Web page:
We know the power of mead and molotov, the beauty of ancient forest and shattered window, the sacred celebration of spiral dance and protest march. We speak in the quiet whispers of conspiracy and graveyard, swim in the currents of tumultuous ocean and political dissent, read the future in the bones of animals and the pale faces of politicians.

We know our human and non-human comrades die daily on the bloody altars of finance and war, and we also know we are no comrades to them at all if we do not rise up with sharpened blades and whetted minds against the priest and police who preside over such foul sacrifice.

It is the first of May. Beltane to some, a day a resistance to others, and both to us.

May the scent of hawthorne blossom and tear gas be the incense we offer to the earth, the laughter of children around maypoles and the chants against police be the melodies which wake the summer, may the light from burning bonfires and barricades greet the strengthening sun, and may this be the Beltane upon which we look back and smile, remembering what new world we woke with our endless dance.

Rhyd Wildermuth

Rhyd is the managing editor and a co-founder of Gods&Radicals. He is a poet, a writer, a theorist, and a pretty decent chef. He can be supported on Patreon, and his other work can be found at Paganarch, and shirtless selfies occasionally seen on his FB. and also his Instagram

Raising the Power of the People: Protest as Magickal Ritual

“When I marched in Selma, my feet were praying.”

– Rabbi Abraham Joshua Heschel

Standing in a circle, we start to chant. Full-throated, rhythmic, and loud, we invoke the honored dead and name our intent. As our bodies move, I feel the energy rise and flow. Hundreds of people are here, focusing all our wills on a single point, sensing the nature of the physical space change around us and hearing an egregore form itself out of us. We process through downtown and find the laws of the ordinary world negated, transcended, pushed aside by our raised fists and the beat of our legs as we shout, “Whose Lives Matter? Black Lives Matter!” Alton Sterling, Philando Castile, the hundreds of other Black women and men and nonbinary people that the police have murdered this year – we know the dead are with us, demanding justice. We know that white supremacy will fall because it will be made to fall; we will see this working through.


A well-known magickal hand gesture

Mass protest is magick. That’s literal. It’s not just the accouterments of ritual – although, of course, chanting and processing and invoking the dead often feature prominently. When hundreds or thousands of people gather and focus their collective intent to effect a change in the world, that’s magick. And, indeed, anyone who’s been to a truly powerful demonstration can testify that energy gets raised there, and it’s strong. The surrounding space becomes something different. It’s no longer a shopping mall or an intersection, any more than a consecrated altar is just a few knickknacks on a coffee table. It’s where the protest egregore – “The People,” let’s call it – redefines the marketplace or the thoroughfare as the agora or the Nordic Thing, the self-aware Commons, where the powerful become weak and everything becomes possible.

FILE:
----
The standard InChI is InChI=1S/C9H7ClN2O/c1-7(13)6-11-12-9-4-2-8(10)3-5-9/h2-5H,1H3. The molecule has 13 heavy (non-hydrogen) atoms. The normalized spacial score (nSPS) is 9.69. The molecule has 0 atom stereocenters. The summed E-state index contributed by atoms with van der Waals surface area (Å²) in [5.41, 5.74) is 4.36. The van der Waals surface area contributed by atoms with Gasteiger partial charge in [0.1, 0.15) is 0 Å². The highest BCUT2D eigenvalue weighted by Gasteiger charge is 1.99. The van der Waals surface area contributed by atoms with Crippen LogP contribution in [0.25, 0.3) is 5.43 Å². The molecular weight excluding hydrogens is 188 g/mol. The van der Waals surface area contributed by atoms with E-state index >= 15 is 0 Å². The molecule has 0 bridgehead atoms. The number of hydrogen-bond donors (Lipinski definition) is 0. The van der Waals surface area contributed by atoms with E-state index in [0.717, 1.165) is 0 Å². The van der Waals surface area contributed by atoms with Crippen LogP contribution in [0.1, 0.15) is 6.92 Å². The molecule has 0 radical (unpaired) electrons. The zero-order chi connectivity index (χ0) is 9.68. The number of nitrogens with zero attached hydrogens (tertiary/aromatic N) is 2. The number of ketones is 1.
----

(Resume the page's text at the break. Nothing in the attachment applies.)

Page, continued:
And, indeed, the ordinary rules do collapse. The People can occupy busy intersections, shut down the infrastructure of commerce and government, and block interstate highways. Under normal circumstances, no one could do anything like that, and very few would want to try. We have to raise the egregore and sanctify the urban space first. Protests happen between the worlds as surely as any devotional ritual or coven working.


“My initiations and elevations changed my perception of reality, and they eventually brought me closer to the things that matter.”

Jason Mankey

If an initiation’s done right, you come away transformed. The world doesn’t look the same afterwards, and eventually, you start forgetting how you ever could’ve seen things like you used to. Once you receive the Mysteries, you don’t simply lose them again; once you realize how racist-patriarchal-imperial capitalism dictates the social world, you no longer can’t notice it all around you. Sure, that awareness can come through study or conversation or – rarely – individual perception sharp enough to push past the hegemony of the ruling class. In real life, that’s rarely enough. It usually takes initiatory ritual to break through a lifetime of ideological conditioning. Most of us get there through the direct, firsthand experience of the power of the People. March in protests and participate in that egregore, and you won’t be the same. It’s no coincidence that both ritual theory and Marxist philosophy use the language of inducing a shift in consciousness. Once you’ve encountered the Mystery, your old worldview is no longer sufficient. There’s a change in you, and you find the world changed in turn.